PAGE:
Fort Ti Ferry
TICONDEROGA — For those who want to learn how to run their own ferry, the Fort Ticonderoga Ferry across Lake Champlain is a good place to start.
That¹s what Michael and Alison Matot of Shoreham, Vt. figured when they bought the independent cable-ferry from David Floyd and Toby Leith and became successors to the Bullard family that owned it for decades before that.
"We decided it would be nice to serve the community," Mrs. Matot said Saturday as the ferry opened for the season. "We were so excited we didn't sleep last night."
The couple is handling the tasks on the ferry themselves, casting off and tying lines, collecting fees and parking cars and trucks on the ferry's 106-foot-long open deck.
Capt. John Porter is piloting the ferry, as he's done in years past, and the Matots hope to complete apprenticeships and get their own U.S. Coast Guard pilot's licenses someday.
The ferry itself is the Addie B, a diesel-powered tugboat with attached 94-ton steel barge. The barge is guided by two steel cables that lie submerged in the lake when the ferry isn't operating.
The ferry from Ticonderoga to Shoreham, Vt., can hold up to 18 cars, and a one-way trip takes about seven minutes. The ferry cuts an hour's drive to Middlebury, Vt., from Ticonderoga about in half.
The Matots didn't raise prices this year, so a one-way trip is still $8, and a round-trip ticket is $14.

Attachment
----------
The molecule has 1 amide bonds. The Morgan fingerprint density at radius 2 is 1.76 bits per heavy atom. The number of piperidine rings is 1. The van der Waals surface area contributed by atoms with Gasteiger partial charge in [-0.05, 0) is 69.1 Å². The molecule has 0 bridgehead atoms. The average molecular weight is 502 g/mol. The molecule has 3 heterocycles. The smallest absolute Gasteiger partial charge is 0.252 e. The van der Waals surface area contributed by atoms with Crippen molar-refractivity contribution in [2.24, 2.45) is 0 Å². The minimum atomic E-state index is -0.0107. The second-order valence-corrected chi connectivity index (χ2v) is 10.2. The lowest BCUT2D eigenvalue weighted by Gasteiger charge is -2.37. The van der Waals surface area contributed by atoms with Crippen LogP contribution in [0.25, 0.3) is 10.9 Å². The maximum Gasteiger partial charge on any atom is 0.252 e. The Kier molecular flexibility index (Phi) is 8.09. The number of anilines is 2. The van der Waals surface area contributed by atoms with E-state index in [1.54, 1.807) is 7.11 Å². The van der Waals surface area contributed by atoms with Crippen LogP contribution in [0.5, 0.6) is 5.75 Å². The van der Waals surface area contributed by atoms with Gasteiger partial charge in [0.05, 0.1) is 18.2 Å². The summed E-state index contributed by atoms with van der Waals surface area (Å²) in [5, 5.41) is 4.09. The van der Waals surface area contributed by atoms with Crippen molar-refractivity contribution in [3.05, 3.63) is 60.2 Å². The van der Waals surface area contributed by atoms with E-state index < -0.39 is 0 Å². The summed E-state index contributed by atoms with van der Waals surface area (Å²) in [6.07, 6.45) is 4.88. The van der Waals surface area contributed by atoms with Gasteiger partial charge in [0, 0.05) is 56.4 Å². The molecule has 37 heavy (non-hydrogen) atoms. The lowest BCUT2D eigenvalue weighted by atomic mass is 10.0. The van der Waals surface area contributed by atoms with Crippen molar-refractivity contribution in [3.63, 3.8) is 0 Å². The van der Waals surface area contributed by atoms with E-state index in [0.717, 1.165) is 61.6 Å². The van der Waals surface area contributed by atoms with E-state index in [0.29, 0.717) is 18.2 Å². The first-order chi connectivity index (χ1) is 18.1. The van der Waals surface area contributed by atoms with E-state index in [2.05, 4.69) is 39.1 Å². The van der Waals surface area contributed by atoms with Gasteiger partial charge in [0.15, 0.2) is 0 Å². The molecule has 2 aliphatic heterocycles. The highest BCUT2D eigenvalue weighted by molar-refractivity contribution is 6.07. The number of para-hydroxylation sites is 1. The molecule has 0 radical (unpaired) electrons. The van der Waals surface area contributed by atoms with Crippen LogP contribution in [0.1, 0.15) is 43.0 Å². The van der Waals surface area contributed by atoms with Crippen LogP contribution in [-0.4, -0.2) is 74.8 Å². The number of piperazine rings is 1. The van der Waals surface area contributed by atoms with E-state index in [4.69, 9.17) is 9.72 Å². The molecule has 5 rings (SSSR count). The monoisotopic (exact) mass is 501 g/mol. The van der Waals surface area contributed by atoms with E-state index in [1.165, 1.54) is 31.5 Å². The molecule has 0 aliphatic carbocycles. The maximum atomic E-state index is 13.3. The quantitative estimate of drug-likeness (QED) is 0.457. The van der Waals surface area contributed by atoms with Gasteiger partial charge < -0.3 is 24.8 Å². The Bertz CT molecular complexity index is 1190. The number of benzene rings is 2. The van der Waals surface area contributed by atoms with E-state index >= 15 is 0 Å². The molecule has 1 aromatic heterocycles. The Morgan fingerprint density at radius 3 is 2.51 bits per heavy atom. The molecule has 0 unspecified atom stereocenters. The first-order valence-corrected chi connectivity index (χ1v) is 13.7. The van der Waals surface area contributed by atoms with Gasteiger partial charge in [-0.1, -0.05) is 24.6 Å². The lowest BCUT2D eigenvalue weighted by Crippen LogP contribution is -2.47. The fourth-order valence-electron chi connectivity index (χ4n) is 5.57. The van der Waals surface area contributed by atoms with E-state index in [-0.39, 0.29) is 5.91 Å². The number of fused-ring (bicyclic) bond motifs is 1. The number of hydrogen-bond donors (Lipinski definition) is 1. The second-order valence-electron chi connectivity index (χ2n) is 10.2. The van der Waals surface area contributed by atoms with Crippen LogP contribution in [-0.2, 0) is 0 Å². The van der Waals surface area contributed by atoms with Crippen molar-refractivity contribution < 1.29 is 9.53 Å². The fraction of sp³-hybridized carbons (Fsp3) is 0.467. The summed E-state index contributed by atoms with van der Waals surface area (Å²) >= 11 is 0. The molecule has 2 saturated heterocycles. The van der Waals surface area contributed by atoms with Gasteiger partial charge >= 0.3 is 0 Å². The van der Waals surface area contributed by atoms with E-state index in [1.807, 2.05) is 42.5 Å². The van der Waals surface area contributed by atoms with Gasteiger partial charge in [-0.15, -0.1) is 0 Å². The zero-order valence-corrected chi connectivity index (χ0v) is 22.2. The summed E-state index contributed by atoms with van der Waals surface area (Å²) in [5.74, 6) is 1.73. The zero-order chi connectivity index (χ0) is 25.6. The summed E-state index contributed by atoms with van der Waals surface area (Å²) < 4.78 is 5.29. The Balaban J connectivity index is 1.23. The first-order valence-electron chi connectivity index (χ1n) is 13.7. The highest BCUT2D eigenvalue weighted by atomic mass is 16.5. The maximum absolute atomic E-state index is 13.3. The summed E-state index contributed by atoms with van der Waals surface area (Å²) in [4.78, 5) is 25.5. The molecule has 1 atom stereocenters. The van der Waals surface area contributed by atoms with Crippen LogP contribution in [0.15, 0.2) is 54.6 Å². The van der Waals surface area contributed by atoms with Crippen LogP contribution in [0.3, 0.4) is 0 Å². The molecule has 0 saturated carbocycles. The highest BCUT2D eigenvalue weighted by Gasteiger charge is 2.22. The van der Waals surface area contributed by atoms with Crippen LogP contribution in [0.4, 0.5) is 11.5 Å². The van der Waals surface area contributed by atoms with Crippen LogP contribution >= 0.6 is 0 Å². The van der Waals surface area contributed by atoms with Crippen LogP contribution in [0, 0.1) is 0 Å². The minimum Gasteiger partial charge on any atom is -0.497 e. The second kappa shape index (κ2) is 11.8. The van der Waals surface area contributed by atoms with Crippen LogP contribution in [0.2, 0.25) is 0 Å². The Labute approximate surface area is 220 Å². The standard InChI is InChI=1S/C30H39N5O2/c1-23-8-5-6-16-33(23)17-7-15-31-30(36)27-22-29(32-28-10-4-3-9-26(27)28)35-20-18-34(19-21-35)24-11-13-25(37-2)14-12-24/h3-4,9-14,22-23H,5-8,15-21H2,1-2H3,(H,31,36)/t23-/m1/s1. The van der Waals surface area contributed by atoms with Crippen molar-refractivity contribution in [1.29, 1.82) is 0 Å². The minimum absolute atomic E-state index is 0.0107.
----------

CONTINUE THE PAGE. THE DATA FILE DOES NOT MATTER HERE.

"We wanted to keep it economical," Mr. Matot said. "We don't want to overprice the ferry."
Those who cross Lake Champlain on the Fort Ticonderoga Ferry are following a tradition that goes back to Colonial times, Mrs. Matot said.
"This ferry has been around for a couple hundred years. It's not a start-up."
With one interruption during the American Revolution, the Fort Ticonderoga Ferry has been running continuously for 250 years. Credit for the first regular service goes to Sir Jeffrey Amherst, who started the ferry in 1759 with a sail boat that could hold a stagecoach.
The ferry got new wheels this year for its cable track. The 1⅓-inch thick cable itself is replaced every three or four years, and pieces of the old cable are usually given to tourists as souvenirs.
The Matots had to learn how to operate a ferry without much prior experience.
"It's been a challenge," Mr. Matot said. "It's a lot of work to run a ferry. But we really are enjoying ourselves."
On Saturday, they served homemade brownies to passengers and chatted with people who said they were there because they heard the ferry was opening early this year.
"People have come down to celebrate with us," Mrs. Matot said. "We talk to all the people coming on. Local people are excited for us."
The ferry will run seven days a week, 8 a.m. to 6 p.m., until July 4, when it starts operating until 7 p.m. They'll also stay open later when there are special events at nearby Fort Ticonderoga, Mr. Matot said.
As one group of cars rolled off the boat at Ticonderoga Saturday morning, some drivers blew their horns as those inside the vehicles waved from the windows.
"People have been wonderful," Mrs. Matot said. "It's going to be an amazing experience for us."
E-mail Lohr McKinstry at: firstname.lastname@example.org